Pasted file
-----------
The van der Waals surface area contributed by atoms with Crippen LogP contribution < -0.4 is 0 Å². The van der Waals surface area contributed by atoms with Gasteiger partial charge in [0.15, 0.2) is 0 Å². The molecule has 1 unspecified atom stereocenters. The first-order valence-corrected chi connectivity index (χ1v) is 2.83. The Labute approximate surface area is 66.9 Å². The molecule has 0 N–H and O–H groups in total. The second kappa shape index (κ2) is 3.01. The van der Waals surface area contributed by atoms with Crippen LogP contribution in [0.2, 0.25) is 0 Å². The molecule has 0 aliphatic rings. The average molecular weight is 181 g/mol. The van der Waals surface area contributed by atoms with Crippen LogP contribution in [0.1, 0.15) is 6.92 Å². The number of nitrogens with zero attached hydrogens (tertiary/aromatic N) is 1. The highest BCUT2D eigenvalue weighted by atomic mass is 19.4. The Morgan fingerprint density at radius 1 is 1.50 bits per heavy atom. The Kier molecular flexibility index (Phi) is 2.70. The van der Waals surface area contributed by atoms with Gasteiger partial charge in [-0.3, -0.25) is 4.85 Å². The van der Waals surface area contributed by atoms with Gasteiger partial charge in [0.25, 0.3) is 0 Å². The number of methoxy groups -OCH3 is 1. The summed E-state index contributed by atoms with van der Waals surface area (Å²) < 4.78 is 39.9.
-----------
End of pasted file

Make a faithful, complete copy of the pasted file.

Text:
The van der Waals surface area contributed by atoms with Crippen LogP contribution < -0.4 is 0 Å². The van der Waals surface area contributed by atoms with Gasteiger partial charge in [0.15, 0.2) is 0 Å². The molecule has 1 unspecified atom stereocenters. The first-order valence-corrected chi connectivity index (χ1v) is 2.83. The Labute approximate surface area is 66.9 Å². The molecule has 0 N–H and O–H groups in total. The second kappa shape index (κ2) is 3.01. The van der Waals surface area contributed by atoms with Crippen LogP contribution in [0.2, 0.25) is 0 Å². The molecule has 0 aliphatic rings. The average molecular weight is 181 g/mol. The van der Waals surface area contributed by atoms with Crippen LogP contribution in [0.1, 0.15) is 6.92 Å². The number of nitrogens with zero attached hydrogens (tertiary/aromatic N) is 1. The highest BCUT2D eigenvalue weighted by atomic mass is 19.4. The Morgan fingerprint density at radius 1 is 1.50 bits per heavy atom. The Kier molecular flexibility index (Phi) is 2.70. The van der Waals surface area contributed by atoms with Gasteiger partial charge in [-0.3, -0.25) is 4.85 Å². The van der Waals surface area contributed by atoms with Gasteiger partial charge in [0.25, 0.3) is 0 Å². The number of methoxy groups -OCH3 is 1. The summed E-state index contributed by atoms with van der Waals surface area (Å²) < 4.78 is 39.9.